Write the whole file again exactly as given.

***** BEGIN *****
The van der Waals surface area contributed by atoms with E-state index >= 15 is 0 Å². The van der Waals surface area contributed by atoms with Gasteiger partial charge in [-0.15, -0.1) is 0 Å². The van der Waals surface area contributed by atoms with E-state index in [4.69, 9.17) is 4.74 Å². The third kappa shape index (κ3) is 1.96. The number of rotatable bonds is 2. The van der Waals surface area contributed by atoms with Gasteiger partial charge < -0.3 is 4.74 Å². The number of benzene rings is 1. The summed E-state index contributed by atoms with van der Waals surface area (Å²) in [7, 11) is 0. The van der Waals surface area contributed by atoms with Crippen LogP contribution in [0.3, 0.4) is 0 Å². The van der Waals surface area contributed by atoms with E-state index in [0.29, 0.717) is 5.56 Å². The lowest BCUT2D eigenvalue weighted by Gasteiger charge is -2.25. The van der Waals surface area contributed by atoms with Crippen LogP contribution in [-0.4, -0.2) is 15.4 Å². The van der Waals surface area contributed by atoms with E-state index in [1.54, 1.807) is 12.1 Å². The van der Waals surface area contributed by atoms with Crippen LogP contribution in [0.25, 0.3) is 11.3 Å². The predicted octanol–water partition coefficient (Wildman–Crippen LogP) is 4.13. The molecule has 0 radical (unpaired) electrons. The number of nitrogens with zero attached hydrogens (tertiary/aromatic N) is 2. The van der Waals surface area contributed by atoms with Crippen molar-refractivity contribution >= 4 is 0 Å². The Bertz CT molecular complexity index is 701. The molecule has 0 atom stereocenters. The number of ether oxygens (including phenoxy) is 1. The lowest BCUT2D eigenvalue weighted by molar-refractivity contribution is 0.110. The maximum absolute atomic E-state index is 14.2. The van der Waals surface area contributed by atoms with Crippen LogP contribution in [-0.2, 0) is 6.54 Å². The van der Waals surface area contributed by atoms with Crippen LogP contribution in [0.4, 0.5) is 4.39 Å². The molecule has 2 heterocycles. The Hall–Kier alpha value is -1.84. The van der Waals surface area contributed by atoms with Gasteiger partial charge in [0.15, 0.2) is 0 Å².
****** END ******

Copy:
The van der Waals surface area contributed by atoms with E-state index >= 15 is 0 Å². The van der Waals surface area contributed by atoms with Gasteiger partial charge in [-0.15, -0.1) is 0 Å². The van der Waals surface area contributed by atoms with E-state index in [4.69, 9.17) is 4.74 Å². The third kappa shape index (κ3) is 1.96. The number of rotatable bonds is 2. The van der Waals surface area contributed by atoms with Gasteiger partial charge < -0.3 is 4.74 Å². The number of benzene rings is 1. The summed E-state index contributed by atoms with van der Waals surface area (Å²) in [7, 11) is 0. The van der Waals surface area contributed by atoms with Crippen LogP contribution in [0.3, 0.4) is 0 Å². The van der Waals surface area contributed by atoms with E-state index in [0.29, 0.717) is 5.56 Å². The lowest BCUT2D eigenvalue weighted by Gasteiger charge is -2.25. The van der Waals surface area contributed by atoms with Crippen LogP contribution in [-0.4, -0.2) is 15.4 Å². The van der Waals surface area contributed by atoms with E-state index in [1.54, 1.807) is 12.1 Å². The van der Waals surface area contributed by atoms with Crippen LogP contribution in [0.25, 0.3) is 11.3 Å². The predicted octanol–water partition coefficient (Wildman–Crippen LogP) is 4.13. The molecule has 0 radical (unpaired) electrons. The number of nitrogens with zero attached hydrogens (tertiary/aromatic N) is 2. The van der Waals surface area contributed by atoms with Crippen molar-refractivity contribution >= 4 is 0 Å². The Bertz CT molecular complexity index is 701. The molecule has 0 atom stereocenters. The number of ether oxygens (including phenoxy) is 1. The lowest BCUT2D eigenvalue weighted by molar-refractivity contribution is 0.110. The maximum absolute atomic E-state index is 14.2. The van der Waals surface area contributed by atoms with Crippen LogP contribution in [-0.2, 0) is 6.54 Å². The van der Waals surface area contributed by atoms with Crippen LogP contribution in [0.4, 0.5) is 4.39 Å². The molecule has 2 heterocycles. The Hall–Kier alpha value is -1.84. The van der Waals surface area contributed by atoms with Gasteiger partial charge in [0.15, 0.2) is 0 Å².